Oklahoma Sen. Gary Stanislawski said a bill allowing access to statistical data about drug prescriptions has been approved by both chambers and is one step closer to becoming law.
Stanislawski, R-Tulsa, is principal author of Senate Bill 1065, which deals with the state’s Prescription Monitoring Program (PMP). The database is maintained by the Oklahoma Bureau of Narcotics and Dangerous Drugs (OBNDD) to track prescriptions of specific types of drugs, like Vicodin.
Physicians, pharmacists and law enforcement can access the PMP to search a patient’s prescription history. The purpose was to identify patients who would visit multiple doctors to obtain duplicate prescriptions, raising flags about possible addiction or the illegal distribution of dangerous drugs.
“When the PMP was created, there were concerns about the inappropriate disclosure of private medical information, and so it was a misdemeanor to share any of this data with the public or the press,” Stanislawski said.
“The unintended consequence was that it made sharing non-identifying statistical data illegal, even though there are many positive, legitimate uses for the information,” he added.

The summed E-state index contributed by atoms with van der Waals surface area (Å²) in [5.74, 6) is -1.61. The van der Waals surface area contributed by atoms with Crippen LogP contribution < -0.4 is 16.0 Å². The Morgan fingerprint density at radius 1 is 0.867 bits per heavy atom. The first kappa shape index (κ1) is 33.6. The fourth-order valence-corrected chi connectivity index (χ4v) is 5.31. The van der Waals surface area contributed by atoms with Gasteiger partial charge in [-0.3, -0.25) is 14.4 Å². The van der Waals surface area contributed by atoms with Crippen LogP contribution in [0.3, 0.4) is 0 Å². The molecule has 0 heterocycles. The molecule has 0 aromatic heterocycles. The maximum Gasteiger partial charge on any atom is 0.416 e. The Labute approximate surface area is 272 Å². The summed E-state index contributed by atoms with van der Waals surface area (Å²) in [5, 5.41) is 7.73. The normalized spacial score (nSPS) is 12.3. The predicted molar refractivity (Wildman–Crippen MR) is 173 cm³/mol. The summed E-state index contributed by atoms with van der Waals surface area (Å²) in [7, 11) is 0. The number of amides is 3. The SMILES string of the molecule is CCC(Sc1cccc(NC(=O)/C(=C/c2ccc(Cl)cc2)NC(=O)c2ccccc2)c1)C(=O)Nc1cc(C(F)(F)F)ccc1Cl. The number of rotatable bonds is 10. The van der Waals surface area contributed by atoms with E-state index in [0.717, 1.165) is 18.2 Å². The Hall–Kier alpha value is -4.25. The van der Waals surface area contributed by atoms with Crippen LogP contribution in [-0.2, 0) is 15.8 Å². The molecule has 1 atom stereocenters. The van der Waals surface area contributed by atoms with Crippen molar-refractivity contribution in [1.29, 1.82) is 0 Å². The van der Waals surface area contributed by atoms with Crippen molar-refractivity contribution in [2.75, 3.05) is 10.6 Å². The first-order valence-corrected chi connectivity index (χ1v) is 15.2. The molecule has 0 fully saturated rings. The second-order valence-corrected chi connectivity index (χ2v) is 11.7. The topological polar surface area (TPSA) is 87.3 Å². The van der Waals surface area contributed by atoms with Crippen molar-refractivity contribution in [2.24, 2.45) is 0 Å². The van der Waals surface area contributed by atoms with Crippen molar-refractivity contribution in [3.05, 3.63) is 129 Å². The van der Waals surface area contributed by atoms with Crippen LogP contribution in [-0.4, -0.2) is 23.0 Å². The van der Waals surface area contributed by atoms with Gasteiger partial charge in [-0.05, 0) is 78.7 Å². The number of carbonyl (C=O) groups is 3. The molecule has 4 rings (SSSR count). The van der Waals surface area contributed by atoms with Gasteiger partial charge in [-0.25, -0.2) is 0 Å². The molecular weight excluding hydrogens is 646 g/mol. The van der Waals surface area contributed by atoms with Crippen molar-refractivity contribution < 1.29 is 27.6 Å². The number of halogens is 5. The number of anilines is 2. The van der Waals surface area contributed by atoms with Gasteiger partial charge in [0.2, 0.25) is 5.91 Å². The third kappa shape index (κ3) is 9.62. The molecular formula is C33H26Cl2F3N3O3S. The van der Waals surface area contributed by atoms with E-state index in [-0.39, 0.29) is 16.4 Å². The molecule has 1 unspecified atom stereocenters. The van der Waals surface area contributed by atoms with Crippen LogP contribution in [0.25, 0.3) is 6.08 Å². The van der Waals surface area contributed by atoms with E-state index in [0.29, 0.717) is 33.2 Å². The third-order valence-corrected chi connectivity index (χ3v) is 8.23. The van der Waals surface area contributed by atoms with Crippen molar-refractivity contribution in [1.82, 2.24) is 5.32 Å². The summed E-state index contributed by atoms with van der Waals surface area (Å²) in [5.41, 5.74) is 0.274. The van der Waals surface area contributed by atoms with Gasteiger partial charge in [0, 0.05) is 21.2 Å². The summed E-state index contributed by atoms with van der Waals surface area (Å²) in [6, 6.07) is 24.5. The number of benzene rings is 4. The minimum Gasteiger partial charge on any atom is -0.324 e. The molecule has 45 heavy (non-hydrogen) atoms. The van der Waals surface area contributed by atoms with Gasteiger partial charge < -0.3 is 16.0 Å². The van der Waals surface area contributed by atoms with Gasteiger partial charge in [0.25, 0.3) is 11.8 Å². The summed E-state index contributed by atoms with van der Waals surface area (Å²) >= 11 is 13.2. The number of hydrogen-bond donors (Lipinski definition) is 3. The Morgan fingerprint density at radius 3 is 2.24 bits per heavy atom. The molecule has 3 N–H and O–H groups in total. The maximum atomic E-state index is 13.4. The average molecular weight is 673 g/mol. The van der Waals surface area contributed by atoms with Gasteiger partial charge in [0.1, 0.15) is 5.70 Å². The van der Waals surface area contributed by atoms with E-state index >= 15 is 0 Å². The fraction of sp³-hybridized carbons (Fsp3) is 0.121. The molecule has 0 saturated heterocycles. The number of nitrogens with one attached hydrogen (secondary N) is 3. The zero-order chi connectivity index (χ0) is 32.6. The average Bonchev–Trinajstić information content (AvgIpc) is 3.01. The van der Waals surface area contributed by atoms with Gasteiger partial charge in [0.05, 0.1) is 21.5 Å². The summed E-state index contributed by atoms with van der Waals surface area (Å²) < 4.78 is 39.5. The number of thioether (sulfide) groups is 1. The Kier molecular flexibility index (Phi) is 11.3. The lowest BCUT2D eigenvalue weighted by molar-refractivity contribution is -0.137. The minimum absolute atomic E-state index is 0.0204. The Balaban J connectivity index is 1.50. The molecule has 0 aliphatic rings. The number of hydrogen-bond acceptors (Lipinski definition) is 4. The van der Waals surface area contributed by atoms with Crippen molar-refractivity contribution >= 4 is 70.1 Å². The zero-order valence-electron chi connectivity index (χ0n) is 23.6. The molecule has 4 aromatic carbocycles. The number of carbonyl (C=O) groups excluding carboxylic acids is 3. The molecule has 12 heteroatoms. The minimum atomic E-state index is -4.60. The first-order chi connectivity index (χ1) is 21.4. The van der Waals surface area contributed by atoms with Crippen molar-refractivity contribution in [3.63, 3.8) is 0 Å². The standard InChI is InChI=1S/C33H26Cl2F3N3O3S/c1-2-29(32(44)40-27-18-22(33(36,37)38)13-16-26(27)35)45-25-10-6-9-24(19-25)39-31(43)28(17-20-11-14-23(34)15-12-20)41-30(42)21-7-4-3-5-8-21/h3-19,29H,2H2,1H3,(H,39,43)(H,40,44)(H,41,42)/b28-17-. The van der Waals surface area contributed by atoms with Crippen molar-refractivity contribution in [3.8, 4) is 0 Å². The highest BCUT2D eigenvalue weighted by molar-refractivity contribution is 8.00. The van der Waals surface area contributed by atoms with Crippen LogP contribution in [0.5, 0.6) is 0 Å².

SB 1065 changes the law so that statistics can be shared while protecting private medical information.
“Mental health professionals, universities and other researchers would be able to track increases in certain kinds of prescription drug abuse and identify trends that could be extremely helpful from not only a law enforcement perspective but for treatment and academic analysis,” Stanislawski said. “This could provide us with some very important tools in our efforts to fight prescription drug abuse.”
SB 1065, co-authored by Rep. David Derby, R-Owasso, and Rep. Doug Cox, R-Grove, is now awaiting consideration by Gov. Mary Fallin.